Monday, June 24, 2013

Netroots Nation snapshots: Hanging in for our rapidly vanishing freedom under law

Retired Air Force Col. Morris Davis, was the chief military prosecutor at Guantanamo until he resigned in protest after being asked to move cases against prisoners who he believed had been tortured in violation of the Nuremberg principles and the Geneva Conventions.

He pulls no punches:
“After 9/11, we [the people of the United States] became the constrained and the cowardly.”

"Every case that has come out of Guantanamo has been a black eye to the American government.”

Pardiss Kebriaei is a Senior Staff Attorney at the Center Constitutional Rights. She has represented several Guantanamo detainees, both some released and some still held, as well as the al-Awlaki family of the father and son, both U.S. citizens never convicted of any crime, who were killed by U.S. drones in Yemen. She faults the President for failing to follow through with closing Guantanamo.
“Obama has failed to rebut false narratives that depict all detainees as terrorists.”
The majority still locked up at Guantanamo have been cleared for release, but the administration has failed to follow through. Many prisoners are on hunger strike, ready to die if, after a decade, they are left to give up hope.

Kebriaei also emphasized that conditions in supermax prisons inside the United States may not be any more humane than those in Guantanamo; significant numbers of prisoners are being held in solitary confinement on 23-hour a day lockdown, apparently for life.

At the panel "Challenging Drones from Pakistan to Oakland," moderator Zahra Billoo, director of CAIR California, asked participants to answer the question "Why should I care about drones?"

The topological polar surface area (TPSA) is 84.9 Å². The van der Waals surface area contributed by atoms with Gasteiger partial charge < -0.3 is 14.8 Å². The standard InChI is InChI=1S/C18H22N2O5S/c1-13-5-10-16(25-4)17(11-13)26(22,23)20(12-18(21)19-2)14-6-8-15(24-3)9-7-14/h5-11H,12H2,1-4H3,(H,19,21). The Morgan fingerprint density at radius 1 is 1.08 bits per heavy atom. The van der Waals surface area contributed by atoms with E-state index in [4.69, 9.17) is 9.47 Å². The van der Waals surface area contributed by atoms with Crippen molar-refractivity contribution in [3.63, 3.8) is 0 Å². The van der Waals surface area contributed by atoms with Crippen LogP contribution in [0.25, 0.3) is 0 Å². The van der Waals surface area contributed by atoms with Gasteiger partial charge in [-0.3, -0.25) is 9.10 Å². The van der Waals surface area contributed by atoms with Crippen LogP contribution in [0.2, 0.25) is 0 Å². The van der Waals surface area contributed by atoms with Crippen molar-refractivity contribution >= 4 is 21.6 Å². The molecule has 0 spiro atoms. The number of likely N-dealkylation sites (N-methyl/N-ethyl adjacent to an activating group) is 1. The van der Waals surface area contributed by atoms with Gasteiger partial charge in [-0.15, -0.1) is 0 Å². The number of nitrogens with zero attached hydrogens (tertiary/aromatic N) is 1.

Omar Shakir was one of a Stanford Law School team responsible for a joint report with NYU Law students called Living Under Drones. He pointed out that, after experiencing a half a decade of overflights and repeated missile strikes from drones, most Pakistanis are firmly convinced that the United States is their enemy. How would you feel if you had these things flying around overhead all the time -- and sometimes firing? he asked.
"Only 2 percent of drone kills have been high level al Qaeda leaders."
Nadia Kayyali of the Bill of Rights Defense Committee works with local jurisdictions where law enforcement authorities are often salivating over the prospect of getting their own drones. The federal government seems to have money to throw at these purchases, even if for little else. Politicians listen to the well-heeled drone lobby speaking for war contractors. There is even a Drone Caucus in Congress.

She maintains that widespread domestic enthusiasm for police drones reinforces the normalization of
ambient and persistent surveillance in this country.

Linda Lye of the Northern California ACLU listed three reasons to care about drones:
  • low cost: by the standards of high tech spying these are cheap toys. The usual expense disincentive is weak;
  • surreptitiousness: we'll soon see police deploying bird size drones;
  • and context: these days every public and private entity that can is gathering all the data it can sweep up on all of us.
She emphasizes that the legal framework for protecting individual rights has simply failed to keep up with technological progress. Consequently, we're all in danger of losing basic freedoms without debate or consent.


Vagabonde said...

I just found your blog through Time Goes By. I also looked at your other blog – walking around SF. We just came back from San Francisco after we left it in 1969 – and walking up and down hills was not as easy as then – my knees are not as good. I also saw you have a grey cat like ours. She is a 5 month old Korat and jumps on everything. It is a breath of fresh air to read your posts on politics – I live in Georgia, in Cobb County - Newt Gingrich county. We went to a Greek restaurant on Saturday and Fox News was on the TV, the owner said that if he puts CNN on the TV people around here think he is a commie….

Hattie said...

Thanks for this on the spot reporting from Netroots Nation. How I wish I could be there.
Things seem to be heating up in the Bay Area and getting interesting again.